Get Out (2017) Movie Review
Just wanted to write this one more time
White liberal racism is given an appropriate send-up in the brilliant new comedy-horror film Get Out. It’s the brilliant new comedy-horror film from writer/director Jordan Peele (Key and Peele) ---
---Confession- I’ve been a fan of Key and Peele from its first season but I could honestly never tell who’s Key and who’s Peele unless they’re together, not because black people look alike but because these particular light-skinned biracial black people with shaved/bald head kind of look alike.
I meant that not to come off as racist but now it reads as super racist. At least it won’t hurt my chances at becoming President.
---Jordan Peele, who, based on this film alone, could have a long and promising career as a director if Keanu 2 doesn’t pan out for whatever reason.
Those of you who felt burned last week having to sit through 2.5 hours of A Cure for Wellness need not worry. Get Out is perfectly paced without an ounce of fat on it. In retrospect, you could probably fit two screenings of Get Out in the time it took you to slog through one of Cure.
You might say the cure for A Cure for Wellness is seeing Get Out #Clever
Watching Get Out, I’m reminded of my favorite sitcom from the 90s, The African-American Hour (you remember it). It’s funny, but it also makes you think.
Get Out opens with a young black man getting killed while walking down the street in what seems to be an affluent white neighborhood. It’s not even the cops that do it. Go figure.
Get Out opens again with a young couple packing. It looks like they’re going on a trip. Here’s the mind-blowing twist.
The man is named Chris Washington (Daniel Kaluuya). He’s a budding photographer, and…he’s…black!!!
The woman’s name is Rose Armitage (Allison Williams from Girls, one of the whitest shows ever made this side of Downton Abbey), -you might what to sit down for this one because I know you like to read movie reviews standing up- and she’s white!!!
Take a breath. Slowly. You did NOT read that wrong.
If you’d like, you can Google “Interracial Couples” just to check if I’m making this up.
Black Chris and White Rose are an interracial couple and they are packing because they are going to visit Rose’s parents for the weekend.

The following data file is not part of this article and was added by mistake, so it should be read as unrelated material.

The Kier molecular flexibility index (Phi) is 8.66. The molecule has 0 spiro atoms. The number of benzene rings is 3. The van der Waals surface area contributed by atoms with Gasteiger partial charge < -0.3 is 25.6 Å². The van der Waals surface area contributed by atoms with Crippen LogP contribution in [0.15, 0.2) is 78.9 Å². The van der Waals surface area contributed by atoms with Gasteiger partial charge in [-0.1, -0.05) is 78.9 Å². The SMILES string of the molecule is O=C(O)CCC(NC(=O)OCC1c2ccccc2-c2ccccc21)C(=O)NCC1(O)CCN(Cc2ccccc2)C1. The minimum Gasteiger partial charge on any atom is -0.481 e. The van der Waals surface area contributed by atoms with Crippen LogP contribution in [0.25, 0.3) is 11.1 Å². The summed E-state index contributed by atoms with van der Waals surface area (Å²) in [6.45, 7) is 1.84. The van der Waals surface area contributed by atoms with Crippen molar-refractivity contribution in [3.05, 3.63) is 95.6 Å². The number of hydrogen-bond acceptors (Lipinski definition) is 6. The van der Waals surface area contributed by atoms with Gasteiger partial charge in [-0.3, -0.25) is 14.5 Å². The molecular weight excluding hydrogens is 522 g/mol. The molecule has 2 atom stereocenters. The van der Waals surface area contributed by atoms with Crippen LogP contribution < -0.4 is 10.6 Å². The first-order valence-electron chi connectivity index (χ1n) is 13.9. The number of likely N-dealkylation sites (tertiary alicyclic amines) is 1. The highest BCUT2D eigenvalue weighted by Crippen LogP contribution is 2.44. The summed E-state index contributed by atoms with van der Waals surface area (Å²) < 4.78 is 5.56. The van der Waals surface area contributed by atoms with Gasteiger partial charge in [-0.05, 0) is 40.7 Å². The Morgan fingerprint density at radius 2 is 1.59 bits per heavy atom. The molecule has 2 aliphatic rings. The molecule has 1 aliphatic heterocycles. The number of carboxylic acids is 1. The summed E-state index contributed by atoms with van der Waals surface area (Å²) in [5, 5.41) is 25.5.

Rose did not mention to her parents that her new black boyfriend was black because she didn’t think it would matter. Chris isn’t so sure.
On the drive, Rose hits a deer. A cop gets involved. It goes about as you might expect when there’s a cop and a black person involved.
No, the black guy doesn’t get shot, but it does get a little testy.
Rose and Chris finally make it up to the house. It’s a very nice house as Chris surmises that the Armitages are reasonably well off.
Dean Armitage (Bradley Whitworth) is a world-renowned brain surgeon.
Missy Armitage (Catherine Keener) is a successful psychiatrist. She’s also a hypnotist and offers to help Chris get rid of the smoking habit he’s trying so hard to hide.
The older Armitages are initially welcoming of Chris and go out of their way to show how liberal and progressive they are (“I would have voted for Obama a 3rd time if I could”).
Chris tries not to take too much notice of the fact that all the Armitage’s servants are black, and they speak in a way that’s rather…quaint. He can’t put his finger on it but something feels off.
Later in the afternoon Rose mentions to Chris that their appearance for the weekend coincides with a party the Armitages throw every year.
Chris is just going to have to meet more old white people.
Strangely enough, the old white people seem happy to meet Chris, but this doesn’t seem to make Chris feel better about anything as they fawn over him like an exotic pet or a novelty act.
Chris sees another black guy, who happens to married to a white woman twice his age. His interaction with him is disconcerting, to say the least, and before too long Chris is starting to wonder if black lives really do matter.
You want Chris to get out as soon as possible, but it may be too late for him, as well as the audience.
What Works With Get Out
- If you watch horror films with the Blumhouse logo in front of the credits, you’re used to cheap jump scares every couple of minutes just make sure the audience is getting their money’s worth. For most if its running time, Get Out doesn’t rely on cheap scares, instead building a palpable sense of dread on a scene-by-scene basis. Who knew a shot of an uncharged phone or a game of bingo could be so unsettling?
- A simple scene in a living room with Oscar-nominee Catherine Keener and newcomer Daniel Kaluuya is one of the scariest scenes of ’17 (or even ’16). You’ll never look at a cup of tea the same way.
- At first it seems like the Funny Black Sidekick character of Rod (scene-stealing LilRel Howery) belongs in another movie, but you realize how necessary he is as he keeps things light and vulgar amidst all the heavier revelations
What Doesn't Work With Get Out
- An implausibly (and conveniently) placed stack of Polaroid pictures that appear for no other reason than to conveniently (and implausibly) move the plot along.
Also, who keeps a stack of Polaroid pictures anymore? In 2017, no less…
Get out of your house to see Get Out, the best horror film of the new year. You’ll be thankful you saw it and grateful that black people and other minorities only have to worry about fictional scares of the movies and not real life.